A Troutville man and self-described “social activist” who was arrested earlier this year while shooting video near Franklin County High School has been found not guilty of trespassing, obstructing justice and loitering.
Roger Alan Morris, 55, drew attention early on the morning of Jan. 12, when he used his phone to videotape the campus. A crossing guard and some students were among the subjects he recorded.
Although Morris largely stayed on the sidewalk that runs past the school, there was a period where he stood on an adjacent grassy area, a space which he deemed an easement but which police and prosecutors say is school property.
Morris was approached first by a school administrator, Robbie Dooley, then by two law enforcement officers, a Franklin County sheriff’s deputy and Rocky Mount Police school resource officer Craig Sloan.
Both Dooley and the officers told Morris their names and asked him to identify himself, but he repeatedly declined.
After some discussion, which Morris also recorded and has posted on his YouTube channel, he was taken into custody and charged with the three misdemeanors.
“We’ve got 2,300 kids up here. We’re kind of concerned when people we don’t know is kind of coming … up around campus,” Sloan tells Morris in the video.
At Morris’ trial Wednesday in Franklin County General District Court, Dooley testified and, on cross-examination, told defense attorney Holland Perdue that during his initial conversation with Morris, he hadn’t directly demanded that Morris leave.
Dooley also acknowledged he told Morris that he could be charged with trespassing as a consequence of not identifying himself.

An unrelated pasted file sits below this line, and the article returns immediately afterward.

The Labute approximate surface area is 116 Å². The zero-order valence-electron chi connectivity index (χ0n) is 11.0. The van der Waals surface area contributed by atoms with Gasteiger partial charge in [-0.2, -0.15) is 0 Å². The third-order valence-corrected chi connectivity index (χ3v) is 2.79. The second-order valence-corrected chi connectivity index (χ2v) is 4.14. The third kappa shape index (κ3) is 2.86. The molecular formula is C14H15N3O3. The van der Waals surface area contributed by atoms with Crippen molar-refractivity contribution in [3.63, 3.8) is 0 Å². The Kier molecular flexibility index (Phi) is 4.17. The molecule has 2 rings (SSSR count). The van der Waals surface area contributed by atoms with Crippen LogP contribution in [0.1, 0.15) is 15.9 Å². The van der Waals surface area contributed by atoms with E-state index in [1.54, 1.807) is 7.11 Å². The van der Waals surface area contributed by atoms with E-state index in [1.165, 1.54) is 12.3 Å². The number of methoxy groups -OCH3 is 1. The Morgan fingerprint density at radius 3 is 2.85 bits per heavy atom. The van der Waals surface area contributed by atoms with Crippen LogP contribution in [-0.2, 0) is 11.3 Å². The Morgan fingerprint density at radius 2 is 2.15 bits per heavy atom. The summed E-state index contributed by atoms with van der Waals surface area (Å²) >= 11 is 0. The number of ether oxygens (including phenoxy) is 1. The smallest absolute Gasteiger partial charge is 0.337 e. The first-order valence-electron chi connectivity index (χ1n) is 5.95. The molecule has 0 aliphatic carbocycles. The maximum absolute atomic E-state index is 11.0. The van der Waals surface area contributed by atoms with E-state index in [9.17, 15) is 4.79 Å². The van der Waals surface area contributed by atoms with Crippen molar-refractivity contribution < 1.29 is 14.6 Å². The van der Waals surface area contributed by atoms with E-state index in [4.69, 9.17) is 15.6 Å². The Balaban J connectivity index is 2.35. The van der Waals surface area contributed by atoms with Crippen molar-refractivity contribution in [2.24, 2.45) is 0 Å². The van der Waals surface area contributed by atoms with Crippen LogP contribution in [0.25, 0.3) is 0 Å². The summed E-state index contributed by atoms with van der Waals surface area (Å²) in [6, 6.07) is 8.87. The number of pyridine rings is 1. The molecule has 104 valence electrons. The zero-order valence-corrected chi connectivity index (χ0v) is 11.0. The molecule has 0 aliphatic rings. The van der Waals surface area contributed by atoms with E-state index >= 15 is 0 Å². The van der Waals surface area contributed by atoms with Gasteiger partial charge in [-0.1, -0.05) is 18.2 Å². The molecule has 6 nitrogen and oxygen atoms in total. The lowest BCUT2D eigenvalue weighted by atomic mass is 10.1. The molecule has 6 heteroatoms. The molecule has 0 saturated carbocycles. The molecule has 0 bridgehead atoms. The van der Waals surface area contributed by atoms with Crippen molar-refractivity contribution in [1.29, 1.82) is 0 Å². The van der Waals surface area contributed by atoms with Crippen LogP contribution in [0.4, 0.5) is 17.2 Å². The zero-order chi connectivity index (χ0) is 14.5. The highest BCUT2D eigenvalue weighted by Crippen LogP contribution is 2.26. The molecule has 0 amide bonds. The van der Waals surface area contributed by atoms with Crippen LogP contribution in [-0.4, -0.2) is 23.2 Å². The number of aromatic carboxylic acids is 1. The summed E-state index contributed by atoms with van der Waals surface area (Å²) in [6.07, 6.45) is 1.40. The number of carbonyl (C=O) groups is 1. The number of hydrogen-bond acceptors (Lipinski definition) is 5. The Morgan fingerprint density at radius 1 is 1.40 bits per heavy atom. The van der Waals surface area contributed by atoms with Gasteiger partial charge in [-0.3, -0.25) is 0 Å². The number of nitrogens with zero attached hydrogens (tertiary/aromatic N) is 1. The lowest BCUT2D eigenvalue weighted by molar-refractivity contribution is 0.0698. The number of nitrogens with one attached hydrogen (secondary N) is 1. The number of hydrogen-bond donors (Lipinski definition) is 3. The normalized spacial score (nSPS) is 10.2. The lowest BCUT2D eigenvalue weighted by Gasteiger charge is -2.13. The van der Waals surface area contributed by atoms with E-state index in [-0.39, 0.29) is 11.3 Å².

“If he didn’t tell you his name, how would you know he wasn’t banned” from campus, Commonwealth’s Attorney A.J. Dudley asked Dooley.
But Judge George Jones said he felt a conditional request for ID was “wishy-washy” and found Morris not guilty of trespass.
Jones also ruled that it was Morris’ right to maintain silence when approached by police, scuttling the obstruction charge, and he took issue with the town’s loitering ordinance.
A subsection of that rule prohibits refusal to identify one’s self to known law enforcement officers “if the surrounding circumstances are such as to indicate to a reasonable person that the public safety requires such identification.”
“It’s a section that seems to be a little dubious, in my mind,” Jones said, later adding, “I’m not declaring it unconstitutional.”
He called Morris’ activities unusual but not criminal.
“Strange is not anything illegal,” Jones said. “There’s nothing wrong with taking pictures, is there?”
That’s a question Morris is exploring with his camera and his YouTube channel, dubbed “Community Watch Roanoke Va.”
He’s one of scores of amateur cameramen posting “First Amendment Audits” on the website, testing to see if they meet resistance by filming in public places and declining to identify themselves.
Since 2016, Morris has posted more than 50 videos online, many of them recordings of himself approaching and filming government and municipal buildings, police traffic stops and airports, among other subjects.
Morris said after his trial Wednesday that he’s filed a complaint against the Rocky Mount police officer — he’s also posted video of himself going into the station for the grievance form — but it’s not yet clear how that will be resolved.
“I’ve never had any problems before,” he said Wednesday after his trial. “I’ve been detained before, but I’ve never been charged.”
An October 2017 video, shot near Hershberger Road, shows a woman angrily objecting to his camera, spraying him with an aerosol can and seeming to slap him. According to Morris’ written description, she brought criminal charges against him, but the case was later thrown out. Online court records show that an assault charge against Morris was dropped by prosecutors in June.
Asked about recent school violence and heightened calls for security in the wake of the Parkland, Florida shootings, Morris acknowledged those concerns.
“I regret I chose a school,” he said. “I would’ve rather had a different location to make my public stand.”